I've got mission critical apps running on my VDS. We're not experiencing any visible lag issues from the user perspective. However I want to be cognizant about when it's time to upgrade. The network load is low and I don't believe there are any disk I/O (it's SSD RAID-5) or memory bottlenecks. It's a KVM instance with 2 dedicated CPUs (why Ramnode calls it a VDS and not VPS) and 8GB RAM running Centos 7 and a SugarCRM install with no more than 6 simultaneous users and 6 low-traffic Wordpress sites.

So in my opinion the main thing I need to watch is CPU usage. Below is header from top command and I've set a cron event to output CPU usage every 15 minutes. I know this is a 2-cpu system and it is dedicated CPU because it's a VDS on VPS. Is your opinion the same looking at the CPU usage in 15 minute increments below that the CPU load is well within tolerance for the current instance and no posing any significant bottle neck? I tend to focus on the second and third numbers showing 5-minute and 15-minute average as have a burst in the 1-minute is not as concerning, or do you think the VDS is nearing it's limit on CPU? My thinking is as long as 5-minute and 15-minute numbers are not exceeding 3.0 then I am fine? I know there are other tools (like vmstat) and others that I can use but for a simple quick check, is this information good enough to just check for obvious server overload?

1.81 1.35 1.61 13/448 4598
0.86 1.20 1.33 12/454 10227 
3.88 1.65 1.14 11/480 15646 
4.40 2.90 1.80 7/460 21584 
1.76 1.37 1.49 14/443 27245 
2.01 1.42 1.28 12/454 32656 
3.98 1.86 1.36 9/465 5890 
4.18 2.81 1.86 7/455 11599 
2.57 1.68 1.58 7/453 16947 
1.59 1.43 1.45 10/443 22651

top - 11:54:39 up 20 days, 16:03, 2 users, load average: 0.67, 1.12, 1.31 Tasks: 156 total, 3 running, 153 sleeping, 0 stopped, 0 zombie %Cpu(s): 41.9 us, 6.5 sy, 0.0 ni, 48.4 id, 3.2 wa, 0.0 hi, 0.0 si, 0.0 st KiB Mem : 8010484 total, 613228 free, 2096892 used, 5300364 buff/cache KiB Swap: 1048572 total, 72816 free, 975756 used. 4995584 avail Mem


Its impossible to tell for sure based on just the uptime figures, but if you have really ascertained that disk io is not the bottleneck (It usually is), then this server is running near capacity. I say this because LOAD/CPU COUNT is close to 1. In reality this means that most of the time there is almost 1 job (per CPU) waiting for resource.

I do note that your system is using a fair amount of SWAP according to your TOP output, so I would not be certain your system is constrained by CPU rather then memory/disk IO.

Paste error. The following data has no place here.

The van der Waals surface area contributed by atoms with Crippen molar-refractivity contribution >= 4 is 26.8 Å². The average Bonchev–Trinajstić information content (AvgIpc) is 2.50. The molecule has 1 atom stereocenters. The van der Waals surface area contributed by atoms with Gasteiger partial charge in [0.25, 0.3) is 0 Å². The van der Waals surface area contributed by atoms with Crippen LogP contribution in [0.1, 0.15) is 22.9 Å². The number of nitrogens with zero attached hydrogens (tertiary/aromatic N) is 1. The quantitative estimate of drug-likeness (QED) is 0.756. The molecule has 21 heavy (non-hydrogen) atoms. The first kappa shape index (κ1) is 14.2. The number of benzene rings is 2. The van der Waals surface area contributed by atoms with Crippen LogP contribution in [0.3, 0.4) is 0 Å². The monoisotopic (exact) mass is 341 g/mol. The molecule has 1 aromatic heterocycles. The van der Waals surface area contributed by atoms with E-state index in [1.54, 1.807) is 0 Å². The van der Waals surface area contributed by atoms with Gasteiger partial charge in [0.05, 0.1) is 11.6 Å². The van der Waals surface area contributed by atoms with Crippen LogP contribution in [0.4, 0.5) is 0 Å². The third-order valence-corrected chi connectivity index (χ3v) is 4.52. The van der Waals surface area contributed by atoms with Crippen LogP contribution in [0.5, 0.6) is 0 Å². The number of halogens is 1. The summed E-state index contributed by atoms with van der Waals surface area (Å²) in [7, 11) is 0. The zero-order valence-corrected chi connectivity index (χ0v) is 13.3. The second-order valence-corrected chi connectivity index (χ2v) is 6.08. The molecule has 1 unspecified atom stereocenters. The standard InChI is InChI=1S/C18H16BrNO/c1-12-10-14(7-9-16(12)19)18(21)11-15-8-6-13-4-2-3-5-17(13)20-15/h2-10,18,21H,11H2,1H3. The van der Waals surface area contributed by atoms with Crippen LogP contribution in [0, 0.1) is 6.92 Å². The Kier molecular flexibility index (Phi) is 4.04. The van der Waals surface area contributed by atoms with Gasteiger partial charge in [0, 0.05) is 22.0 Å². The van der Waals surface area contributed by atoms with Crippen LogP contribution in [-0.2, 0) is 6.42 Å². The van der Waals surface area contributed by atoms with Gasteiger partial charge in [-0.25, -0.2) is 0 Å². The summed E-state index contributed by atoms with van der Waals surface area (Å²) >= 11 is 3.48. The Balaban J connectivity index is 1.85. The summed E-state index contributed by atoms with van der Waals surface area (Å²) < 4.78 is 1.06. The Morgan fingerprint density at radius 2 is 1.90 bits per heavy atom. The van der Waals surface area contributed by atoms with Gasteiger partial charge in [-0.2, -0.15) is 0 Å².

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  • I thought a 100% CPU load is the number of CPUs + 1. So on a 2 CPU system, 100% utilization would be a number of 3. That's the default at least when you run the top command. – TechJaz Oct 16 '19 at 16:40
  • Not sure where you get the +1. (That is not correct). The figure is the number of tasks queued over a time period. I don't understand what you are saying about top. – davidgo Oct 16 '19 at 19:46

Defining a service level objective will be useful for justifying when changes are needed. That quantifies your "not experiencing any visible lag" assertion, regardless of what your infrastructure looks like.

Perhaps you want 99.9% of page loads to be under 100 ms, to maintain the perception of a responsive site. You may want a client side perspective to measure this accurately, such as page speed analytics.

Capacity planning takes a bit of thought. That host looks to have plenty of extra now, but the trick is planning for the future.

Consider any planned organizational growth or expected load spikes. Understand all resources of the system such as with the USE method. Find root cause of events where the service level objective was not met, and if it was a capacity problem.

Have a plan to increase capacity if needed. Know how to scale out or more instances, or up to bigger ones. Put in a load balancer before you need it for performance, and gain high availability as well.

In general, host level metrics of a UNIX/Linux system with capacity left include:

  • Near zero memory page ins
  • ( Load average / CPUs ) less than 1
  • Fast read and write response times to storage devices
  • Near zero drop or overrun network packets
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  • Oops I was confusing CPUs with logic processors (cores). On a 2 CPU system with dual cores, then 4 would be 100%, not 2. My system is single core (or 2 logical processors) so yes, a 2 would be 100% – TechJaz Oct 17 '19 at 20:10
  • Personally, I count cores and not logical processors in capacity planning. That's not the point of my answer though: there are more host metrics than just CPU related, and they not the important thing which is service level objectives. – John Mahowald Oct 18 '19 at 14:51

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